Rice played with the Seahawks from 2011 to 2013, retiring following Seattle's Super Bowl victory despite being only 27 years old. He's 32 now and remains active in the Seattle community, owning six Wingstop restaurants and a Drip City coffee shop in the greater Seattle region.
He had a storied career as one of the best wide receivers in NFL history, recording more than 100 catches in each of his first three seasons before injury struck in 2012. Despite the injuries, he still managed to catch 89 passes for 1,430 yards and 12 touchdowns.
After recovering from his injuries, Rice returned for one more season with the Seahawks in 2014 before announcing his retirement for good. He went out on top with a championship ring courtesy of Seattle's victory in the Super Bowl.
Rice finished his career with 12,449 receiving yards, a record for a receiver who didn't play at least 16 games in any single season. He also has 93 receptions for 1,320 yards and 10 touchdowns during his illustrious career.
After football, Rice moved into broadcasting where he currently works as a color analyst for University of Washington football and basketball games. He's expected to continue working in television after the Seattle Seahawks release their final roster ahead of the 2019 season.
In February 2018, Rice was arrested for marijuana possession after a traffic stop in Renton, Washington.
In total, Rice had 362 receiving yards and three touchdowns with the Seahawks. At the age of 41, he managed to play 17 games in a 16-game season. He was traded before Oakland's bye week and after Seattle's, and he never missed a game, so he played 6 games for the Raiders and 11 for the Seahawks.
In his first game with the Seahawks, Rice had 12 receptions for 208 yards and two touchdowns against San Francisco. That was also Russell Wilson's debut as a starter - he went 18 of 31 for 254 yards, three touchdowns and an interception while being sacked four times. The Seahawks won that game 42-7.
Rice finished his career with 14,247 receiving yards, which is second only to Michael Jordan among wide receivers (14,927). He has 95 reception games and 32 seasons in his career. He is the most important player in the history of the Seahawks and they would not be where they are now without him.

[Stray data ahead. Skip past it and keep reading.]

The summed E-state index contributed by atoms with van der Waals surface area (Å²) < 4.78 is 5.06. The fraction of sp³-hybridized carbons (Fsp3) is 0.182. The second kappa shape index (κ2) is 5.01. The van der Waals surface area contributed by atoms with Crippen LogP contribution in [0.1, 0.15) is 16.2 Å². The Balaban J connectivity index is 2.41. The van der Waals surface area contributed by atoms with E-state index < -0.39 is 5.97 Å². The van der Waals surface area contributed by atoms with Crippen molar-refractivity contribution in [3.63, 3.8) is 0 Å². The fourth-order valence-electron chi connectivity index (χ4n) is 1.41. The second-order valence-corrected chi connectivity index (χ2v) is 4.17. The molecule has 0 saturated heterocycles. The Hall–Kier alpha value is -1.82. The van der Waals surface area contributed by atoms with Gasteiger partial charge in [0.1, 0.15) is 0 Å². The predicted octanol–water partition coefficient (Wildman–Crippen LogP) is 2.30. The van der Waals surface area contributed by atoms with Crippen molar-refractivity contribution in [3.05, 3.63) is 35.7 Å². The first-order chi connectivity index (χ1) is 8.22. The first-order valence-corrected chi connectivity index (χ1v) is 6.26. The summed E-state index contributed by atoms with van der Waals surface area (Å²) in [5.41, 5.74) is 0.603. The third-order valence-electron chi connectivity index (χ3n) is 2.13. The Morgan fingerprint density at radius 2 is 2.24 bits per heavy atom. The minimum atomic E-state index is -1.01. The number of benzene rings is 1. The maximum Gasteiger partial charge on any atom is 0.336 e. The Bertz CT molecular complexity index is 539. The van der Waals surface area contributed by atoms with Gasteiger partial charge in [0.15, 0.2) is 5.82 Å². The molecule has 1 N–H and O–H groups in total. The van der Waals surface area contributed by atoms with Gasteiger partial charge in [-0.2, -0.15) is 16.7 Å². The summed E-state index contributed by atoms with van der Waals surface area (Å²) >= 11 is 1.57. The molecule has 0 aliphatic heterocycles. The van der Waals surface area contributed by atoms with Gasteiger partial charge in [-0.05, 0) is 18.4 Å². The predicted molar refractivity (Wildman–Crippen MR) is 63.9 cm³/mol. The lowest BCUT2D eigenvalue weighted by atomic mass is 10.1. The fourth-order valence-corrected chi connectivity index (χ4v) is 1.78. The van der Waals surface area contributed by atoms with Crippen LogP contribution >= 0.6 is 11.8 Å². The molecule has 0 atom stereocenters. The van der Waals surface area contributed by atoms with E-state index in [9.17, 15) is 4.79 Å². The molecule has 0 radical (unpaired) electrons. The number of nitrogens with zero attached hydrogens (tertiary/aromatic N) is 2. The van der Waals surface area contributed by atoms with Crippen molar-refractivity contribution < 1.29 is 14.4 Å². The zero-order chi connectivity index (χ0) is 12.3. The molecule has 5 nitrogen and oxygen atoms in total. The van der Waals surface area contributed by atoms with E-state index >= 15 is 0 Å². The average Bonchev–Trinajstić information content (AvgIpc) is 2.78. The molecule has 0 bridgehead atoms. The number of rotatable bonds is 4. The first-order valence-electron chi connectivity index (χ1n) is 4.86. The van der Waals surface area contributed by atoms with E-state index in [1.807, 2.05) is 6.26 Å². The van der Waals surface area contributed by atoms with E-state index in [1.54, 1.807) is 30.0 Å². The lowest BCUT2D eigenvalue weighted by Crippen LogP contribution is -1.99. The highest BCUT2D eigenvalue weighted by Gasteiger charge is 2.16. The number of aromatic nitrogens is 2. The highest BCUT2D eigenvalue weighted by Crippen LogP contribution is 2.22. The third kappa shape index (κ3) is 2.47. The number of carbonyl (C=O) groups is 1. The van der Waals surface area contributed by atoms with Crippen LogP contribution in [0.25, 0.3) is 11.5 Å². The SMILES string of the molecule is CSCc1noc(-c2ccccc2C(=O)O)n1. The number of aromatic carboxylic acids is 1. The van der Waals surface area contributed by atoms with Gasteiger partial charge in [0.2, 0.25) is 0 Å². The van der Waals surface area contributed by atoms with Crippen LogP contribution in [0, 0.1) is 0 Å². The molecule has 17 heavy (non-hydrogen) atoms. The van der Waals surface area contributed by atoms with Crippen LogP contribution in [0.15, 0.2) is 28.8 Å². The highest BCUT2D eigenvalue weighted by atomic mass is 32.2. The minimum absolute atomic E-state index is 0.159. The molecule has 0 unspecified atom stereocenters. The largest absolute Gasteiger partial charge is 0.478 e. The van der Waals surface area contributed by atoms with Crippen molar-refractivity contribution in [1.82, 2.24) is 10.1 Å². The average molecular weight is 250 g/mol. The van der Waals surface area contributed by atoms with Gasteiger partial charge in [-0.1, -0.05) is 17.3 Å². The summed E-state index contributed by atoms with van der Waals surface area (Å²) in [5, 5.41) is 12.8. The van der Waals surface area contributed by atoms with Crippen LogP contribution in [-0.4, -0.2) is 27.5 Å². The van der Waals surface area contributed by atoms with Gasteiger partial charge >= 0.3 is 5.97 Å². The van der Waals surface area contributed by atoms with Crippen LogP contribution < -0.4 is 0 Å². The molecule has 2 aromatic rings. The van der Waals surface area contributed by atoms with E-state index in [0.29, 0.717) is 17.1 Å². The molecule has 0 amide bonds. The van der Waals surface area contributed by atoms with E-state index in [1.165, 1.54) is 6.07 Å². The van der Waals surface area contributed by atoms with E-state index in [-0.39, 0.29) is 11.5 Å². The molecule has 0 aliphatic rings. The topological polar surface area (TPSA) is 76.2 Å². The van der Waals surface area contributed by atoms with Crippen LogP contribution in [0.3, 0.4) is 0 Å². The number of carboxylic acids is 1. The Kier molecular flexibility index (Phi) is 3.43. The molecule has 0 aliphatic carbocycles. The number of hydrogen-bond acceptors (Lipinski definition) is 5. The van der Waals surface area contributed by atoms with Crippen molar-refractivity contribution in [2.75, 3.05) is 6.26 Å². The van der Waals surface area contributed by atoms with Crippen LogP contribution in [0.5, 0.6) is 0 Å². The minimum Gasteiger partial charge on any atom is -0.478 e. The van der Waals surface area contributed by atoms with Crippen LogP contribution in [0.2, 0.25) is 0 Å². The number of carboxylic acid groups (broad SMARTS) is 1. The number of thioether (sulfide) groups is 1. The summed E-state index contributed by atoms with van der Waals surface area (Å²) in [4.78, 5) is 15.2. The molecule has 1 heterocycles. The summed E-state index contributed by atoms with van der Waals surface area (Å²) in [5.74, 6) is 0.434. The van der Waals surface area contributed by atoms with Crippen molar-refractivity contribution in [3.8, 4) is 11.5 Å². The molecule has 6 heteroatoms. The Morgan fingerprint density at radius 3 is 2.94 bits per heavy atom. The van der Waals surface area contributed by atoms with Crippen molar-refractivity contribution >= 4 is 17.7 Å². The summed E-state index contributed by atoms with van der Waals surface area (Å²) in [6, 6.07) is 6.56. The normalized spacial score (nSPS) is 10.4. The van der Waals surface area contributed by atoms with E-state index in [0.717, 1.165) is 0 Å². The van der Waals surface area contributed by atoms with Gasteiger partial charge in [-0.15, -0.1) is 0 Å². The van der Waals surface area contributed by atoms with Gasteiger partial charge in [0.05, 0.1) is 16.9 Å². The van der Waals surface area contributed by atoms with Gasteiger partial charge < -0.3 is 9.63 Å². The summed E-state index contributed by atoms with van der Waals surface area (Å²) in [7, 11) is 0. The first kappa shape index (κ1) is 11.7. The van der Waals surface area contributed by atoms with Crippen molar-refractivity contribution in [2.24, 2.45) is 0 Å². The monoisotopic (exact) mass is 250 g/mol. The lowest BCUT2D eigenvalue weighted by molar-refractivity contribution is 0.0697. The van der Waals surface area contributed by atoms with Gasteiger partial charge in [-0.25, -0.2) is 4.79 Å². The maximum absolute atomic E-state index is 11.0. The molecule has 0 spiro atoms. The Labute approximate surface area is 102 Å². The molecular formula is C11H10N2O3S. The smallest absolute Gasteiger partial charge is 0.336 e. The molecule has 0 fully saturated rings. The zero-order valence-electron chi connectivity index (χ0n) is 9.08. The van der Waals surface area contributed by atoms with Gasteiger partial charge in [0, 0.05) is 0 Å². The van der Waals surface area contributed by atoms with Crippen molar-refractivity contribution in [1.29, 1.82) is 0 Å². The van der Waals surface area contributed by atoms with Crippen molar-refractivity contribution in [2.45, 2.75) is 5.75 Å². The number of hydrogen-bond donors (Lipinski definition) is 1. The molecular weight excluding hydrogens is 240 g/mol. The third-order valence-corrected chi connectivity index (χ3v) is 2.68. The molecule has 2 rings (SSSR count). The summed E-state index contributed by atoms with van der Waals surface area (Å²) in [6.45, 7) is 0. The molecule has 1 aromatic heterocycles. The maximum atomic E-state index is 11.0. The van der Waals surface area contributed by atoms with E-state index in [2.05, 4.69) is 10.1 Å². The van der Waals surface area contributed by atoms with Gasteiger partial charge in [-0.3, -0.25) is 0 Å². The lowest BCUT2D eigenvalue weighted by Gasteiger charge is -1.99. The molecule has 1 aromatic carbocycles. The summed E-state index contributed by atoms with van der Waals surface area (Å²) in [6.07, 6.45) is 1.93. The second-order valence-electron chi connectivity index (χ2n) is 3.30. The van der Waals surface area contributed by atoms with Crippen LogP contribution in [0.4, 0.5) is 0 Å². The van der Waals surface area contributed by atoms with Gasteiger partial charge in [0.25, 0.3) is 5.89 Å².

After leaving the Raiders, Rice stayed in Seattle and worked out of the team's facility until just before training camp began in 2016 when he signed with the 49ers. He announced his retirement at the end of that season but decided to come back for one more year. He died in April 2019 after suffering from diabetes for several years.
Rice won three Super Bowls Super Bowl XXIII ('88), Super Bowl XXIV ('89), and SB XXIX ('94) and one Super Bowl MVP during his 15-year career with the San Francisco 49ers, as well as three seasons with the Oakland Raiders, including a Super Bowl appearance, and one season with the Seattle Seahawks before retiring in 2005. He's the only player in NFL history to score touchdowns in three consecutive Super Bowls.
His accomplishments on the field made him a favorite for the MVP award throughout his career, but he also had an impact off the field that led to him being selected for the Pro Football Hall of Fame in 2015. In 1990, Rice began a tradition by giving away thousands of footballs through his organization, "Touchdowns For Kids", which continues today. The balls are given out to children's hospitals across the country.
Besides his work with Touchdowns For Kids, Rice has been involved in numerous other projects over the years including "Jerry's Kids" which provides underprivileged youth with opportunities such as basketball camps and food drives in memory of his father who died when Rice was just 12 years old. He has also been active in politics, serving as a Democratic member of the California State Assembly from 1996 to 2002 and again from 2008 to 2010.
In addition to his work with charities and political campaigns, Rice has appeared in several commercials over the years including one for McDonald's where he eats at a restaurant while singing the company's jingle.